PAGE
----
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November 2020, on Cricket

(Ashmansworth and Crux Easton)

After the war, a fine cricket pitch with a beautiful pavilion lay between Cross Lane and Zell House Lane at Ashmansworth. It was maintained by the happily-named Major Green. He lived in the village and took a week to cut and roll the pitch before a game. On the day, someone might point out that the tea wasn’t so good. “John,” he said sadly to John Gibbons, the Newbury cricketer, “John, the more you do for people, the less they appreciate you.”

As well as Major Green's XI, the Finzis at Church Farm, Ashmansworth, occasionally fielded a team, inspired no doubt by the enthusiasm for cricket of one of their frequent guests, Edmund Blunden, the poet, who later became Professor of Poetry at Oxford.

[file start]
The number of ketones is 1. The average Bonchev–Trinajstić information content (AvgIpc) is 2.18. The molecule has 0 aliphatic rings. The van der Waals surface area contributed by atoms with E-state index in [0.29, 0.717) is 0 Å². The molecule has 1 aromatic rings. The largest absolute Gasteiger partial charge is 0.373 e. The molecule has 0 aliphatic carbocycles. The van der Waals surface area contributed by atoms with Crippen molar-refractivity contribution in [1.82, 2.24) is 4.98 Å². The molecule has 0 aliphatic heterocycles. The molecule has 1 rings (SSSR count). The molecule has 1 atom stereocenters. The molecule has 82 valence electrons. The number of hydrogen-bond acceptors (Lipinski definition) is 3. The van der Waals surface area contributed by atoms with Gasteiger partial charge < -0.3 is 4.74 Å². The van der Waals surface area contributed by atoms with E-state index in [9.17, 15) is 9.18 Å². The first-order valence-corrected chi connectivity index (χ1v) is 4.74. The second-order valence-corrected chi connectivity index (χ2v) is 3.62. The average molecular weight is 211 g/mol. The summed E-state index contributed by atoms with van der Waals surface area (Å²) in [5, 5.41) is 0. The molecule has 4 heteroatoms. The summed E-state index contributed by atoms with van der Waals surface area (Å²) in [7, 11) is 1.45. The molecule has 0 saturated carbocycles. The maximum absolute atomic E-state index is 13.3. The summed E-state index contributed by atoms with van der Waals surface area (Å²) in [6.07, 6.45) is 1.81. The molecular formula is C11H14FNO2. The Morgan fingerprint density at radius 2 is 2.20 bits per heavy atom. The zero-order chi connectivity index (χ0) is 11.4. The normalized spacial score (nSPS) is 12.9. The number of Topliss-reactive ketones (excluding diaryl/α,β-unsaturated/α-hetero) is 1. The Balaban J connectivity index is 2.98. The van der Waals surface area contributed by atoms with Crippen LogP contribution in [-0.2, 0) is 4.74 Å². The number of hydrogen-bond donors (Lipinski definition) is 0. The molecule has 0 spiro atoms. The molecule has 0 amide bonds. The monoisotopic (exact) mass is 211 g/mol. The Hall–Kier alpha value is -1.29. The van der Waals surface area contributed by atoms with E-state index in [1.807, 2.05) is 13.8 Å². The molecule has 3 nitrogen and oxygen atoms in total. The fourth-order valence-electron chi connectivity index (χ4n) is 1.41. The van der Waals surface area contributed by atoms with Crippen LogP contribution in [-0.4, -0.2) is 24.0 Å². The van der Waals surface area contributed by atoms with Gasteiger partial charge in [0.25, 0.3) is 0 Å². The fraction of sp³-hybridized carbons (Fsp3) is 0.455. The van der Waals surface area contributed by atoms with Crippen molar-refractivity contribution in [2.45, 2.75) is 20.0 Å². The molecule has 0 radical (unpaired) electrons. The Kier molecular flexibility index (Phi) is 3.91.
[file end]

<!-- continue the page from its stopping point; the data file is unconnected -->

After WW2, when he was playing for the Finzi XI, Blunden began to feel his age; but he soldiered on. He was reminiscing with John Gibbons at one of these matches and said, rather poignantly, “I used to keep wicket, John, but I can’t see so well now.” We know the feeling.

In his 1943 book Cricket Country, Blunden regretted the demise of cricket during the war: “In vain I produce bat and ball he wrote. But he explained that after the Battle of Britain in 1940 the lads had no time for cricket: they were all too busy making model Spitfires!

At the time it inspired him to write this lament on the likely fate of the game (a prophetic epitaph, too, on the Ashmansworth ground):

Calm is the mom without a sound,
Except the local Plane Club’s drone,
And one black crow that croaks alone
On what was once the cricket ground.

Calm in the moss’d pavilion all
Save where the rats are trying on
The umpires’ coats, or gaunt grey don
Hopes to dig up a cricket ball.

Up in the Press Box nothing stirs
Except the amorous spider who
Devours her mate to prove him true
The only score today is hers…

Agricola, November 2020